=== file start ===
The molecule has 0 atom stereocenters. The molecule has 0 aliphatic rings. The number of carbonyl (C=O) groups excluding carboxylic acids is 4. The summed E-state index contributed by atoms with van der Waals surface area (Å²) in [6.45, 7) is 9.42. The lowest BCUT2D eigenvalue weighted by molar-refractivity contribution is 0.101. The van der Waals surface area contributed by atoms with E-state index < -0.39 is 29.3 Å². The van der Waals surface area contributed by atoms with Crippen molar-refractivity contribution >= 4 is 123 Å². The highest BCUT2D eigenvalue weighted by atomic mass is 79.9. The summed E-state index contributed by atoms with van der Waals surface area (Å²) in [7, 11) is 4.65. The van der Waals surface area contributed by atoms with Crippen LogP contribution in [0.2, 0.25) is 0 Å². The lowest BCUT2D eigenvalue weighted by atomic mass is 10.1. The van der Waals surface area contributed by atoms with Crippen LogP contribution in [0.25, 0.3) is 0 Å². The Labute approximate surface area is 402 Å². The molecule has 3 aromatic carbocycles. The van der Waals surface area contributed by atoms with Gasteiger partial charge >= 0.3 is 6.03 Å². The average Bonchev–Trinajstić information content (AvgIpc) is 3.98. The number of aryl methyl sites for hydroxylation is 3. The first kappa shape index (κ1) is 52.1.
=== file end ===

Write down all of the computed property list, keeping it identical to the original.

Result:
The molecule has 0 atom stereocenters. The molecule has 0 aliphatic rings. The number of carbonyl (C=O) groups excluding carboxylic acids is 4. The summed E-state index contributed by atoms with van der Waals surface area (Å²) in [6.45, 7) is 9.42. The lowest BCUT2D eigenvalue weighted by molar-refractivity contribution is 0.101. The van der Waals surface area contributed by atoms with E-state index < -0.39 is 29.3 Å². The van der Waals surface area contributed by atoms with Crippen molar-refractivity contribution >= 4 is 123 Å². The highest BCUT2D eigenvalue weighted by atomic mass is 79.9. The summed E-state index contributed by atoms with van der Waals surface area (Å²) in [7, 11) is 4.65. The van der Waals surface area contributed by atoms with Crippen LogP contribution in [0.2, 0.25) is 0 Å². The lowest BCUT2D eigenvalue weighted by atomic mass is 10.1. The van der Waals surface area contributed by atoms with Crippen LogP contribution in [0.25, 0.3) is 0 Å². The Labute approximate surface area is 402 Å². The molecule has 3 aromatic carbocycles. The van der Waals surface area contributed by atoms with Gasteiger partial charge >= 0.3 is 6.03 Å². The average Bonchev–Trinajstić information content (AvgIpc) is 3.98. The number of aryl methyl sites for hydroxylation is 3. The first kappa shape index (κ1) is 52.1.